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Issue No. 21, Article 3/August 15, 2008

A Full-Blown Soybean Aphid Outbreak in the Northwestern Midwest

As I reported in last week's issue of the Bulletin (no. 20, August 8, 2008), soybean aphid populations have reached economically damaging levels over a large area of the northwestern Midwest--North Dakota, South Dakota, northeastern Nebraska, Minnesota, northern Iowa, and western Wisconsin. In some very large areas, 90% to 100% of the fields have been sprayed. In Nebraska, this year's outbreak of soybean aphids is the worst they have experienced, and the range of this pest has expanded farther west and south in that state this year. During a weekly teleconference on August 11, some entomologists indicated that insecticides have been applied to soybean fields at least twice already this year. Delays of 10 days to 2 weeks between notification and insecticide application have occurred.

We are keeping our eyes on soybean aphids in Wisconsin and northern Illinois right now because there is evidence that the numbers continue to increase. Eileen Cullen, extension entomologist at the University of Wisconsin, reported that numbers in southern Wisconsin have been increasing during the past two weeks, and we can say the same for Illinois. University of Illinois Extension educators who are monitoring sentinel soybean plots for evidence of Asian soybean rust also are counting soybean aphids on 20 plants at each visit. The numbers of aphids, which have been very low throughout the season, are starting to increase in several northern Illinois sentinel plots. Dave Feltes, University of Illinois Extension IPM educator in Morrison, on August 12 found a marked increase in soybean aphids in a field of R3-stage soybeans in northern Stephenson County. The average density of soybean aphids in the field was less than threshold, but scattered numbers of aphids exceeded the economic threshold on scattered plants. Many of the aphids were winged, and Dave found very few predators in the field, a finding that is in line with what extension entomologists in the north-central states are saying.

We also have noted a continued increase in numbers of soybean aphids from our weekly samples in 26 commercial soybean fields from Woodford County to Stephenson County. You can view the data from these fields on our Bulletin web site. The average densities of soybean aphids in the 10 fields in Stephenson County were between 2.45 and 59.45 aphids per plant on August 5, still well below the economic threshold of 250 aphids per plant. However, the average densities of soybean aphids in most of those fields had increased from the numbers recorded on July 29. The average densities of soybean aphids in Bureau, Lee, Marshall, Ogle, Putnam, Woodford, and Whiteside counties are considerably smaller, but numbers increased in almost all fields from July 31 to August 6-7. Because recent temperatures (and other weather conditions, for that matter) have been ideal for development of soybean aphids, the numbers of aphids likely will continue to increase, particularly in the relative absence of natural enemies.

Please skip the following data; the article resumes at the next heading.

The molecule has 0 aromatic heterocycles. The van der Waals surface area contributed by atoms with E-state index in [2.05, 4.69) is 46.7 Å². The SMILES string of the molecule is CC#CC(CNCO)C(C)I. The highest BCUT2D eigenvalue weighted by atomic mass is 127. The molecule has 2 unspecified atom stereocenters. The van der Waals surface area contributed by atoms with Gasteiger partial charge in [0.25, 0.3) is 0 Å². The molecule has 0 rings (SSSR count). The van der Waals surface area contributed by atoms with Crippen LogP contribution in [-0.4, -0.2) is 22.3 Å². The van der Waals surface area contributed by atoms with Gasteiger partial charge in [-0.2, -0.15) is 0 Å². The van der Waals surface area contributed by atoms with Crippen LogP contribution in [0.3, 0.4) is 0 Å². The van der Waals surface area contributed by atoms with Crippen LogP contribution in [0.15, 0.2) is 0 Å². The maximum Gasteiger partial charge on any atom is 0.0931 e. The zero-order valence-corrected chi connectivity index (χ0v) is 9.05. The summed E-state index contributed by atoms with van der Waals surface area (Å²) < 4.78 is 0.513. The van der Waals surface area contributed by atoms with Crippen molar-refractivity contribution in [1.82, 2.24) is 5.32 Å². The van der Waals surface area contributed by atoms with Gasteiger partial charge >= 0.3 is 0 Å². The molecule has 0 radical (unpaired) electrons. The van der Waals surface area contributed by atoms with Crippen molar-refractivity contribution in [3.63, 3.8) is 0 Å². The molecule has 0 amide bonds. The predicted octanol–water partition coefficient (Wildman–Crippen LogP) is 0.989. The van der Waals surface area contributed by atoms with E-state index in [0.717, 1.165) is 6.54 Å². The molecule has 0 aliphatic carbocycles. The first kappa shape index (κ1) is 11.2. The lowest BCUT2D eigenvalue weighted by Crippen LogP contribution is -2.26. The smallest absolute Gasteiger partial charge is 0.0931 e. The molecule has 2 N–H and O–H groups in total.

It is important to note that Eileen Cullen reported that she has received some inquiries about the "white morph" soybean aphids, which, as the name indicates, are much lighter in color than the typical Mountain Dew-colored aphids. The white morphs are also noticeably smaller. They begin to appear as a consequence of some type of stress (e.g., high temperatures or other unfavorable environmental conditions, poor nutritional quality of soybeans), and they do not develop as well as "normal" soybean aphids, with as much as 70% less production of nymphs. However, a revised economic threshold for white morphs has not been developed, so use your best judgment when assessing the potential need for an insecticide application. If the population is composed primarily of white morphs, a higher economic threshold likely is justified.

It's also important to note the presence or absence of insect predators and the occurrence of alatoid nymphs, which have broader "shoulders" than non-alatoid nymphs, indicating that they will molt into winged adults. If a large percentage of a population is composed of alatoid nymphs, it is entirely possible that winged aphids will leave the field shortly, so an insecticide application may be unnecessary. Otherwise, it's business as usual--scout diligently and repeatedly, and hold off with an insecticide application until the average density reaches or exceeds 250 aphids per plant. If an insecticide is justified, several products provide very good control of soybean aphids (Table 2, page 13, of the 2008 Illinois Agricultural Pest Management Handbook). Please follow all label directions and precautions. And please note that spraying blossoming soybeans can be extremely hazardous to bees. Before applying sprays, coordinate with local beekeepers; their names and colony locations may be obtained from your local University of Illinois Extension office.--Kevin Steffey

Author:
Kevin Steffey

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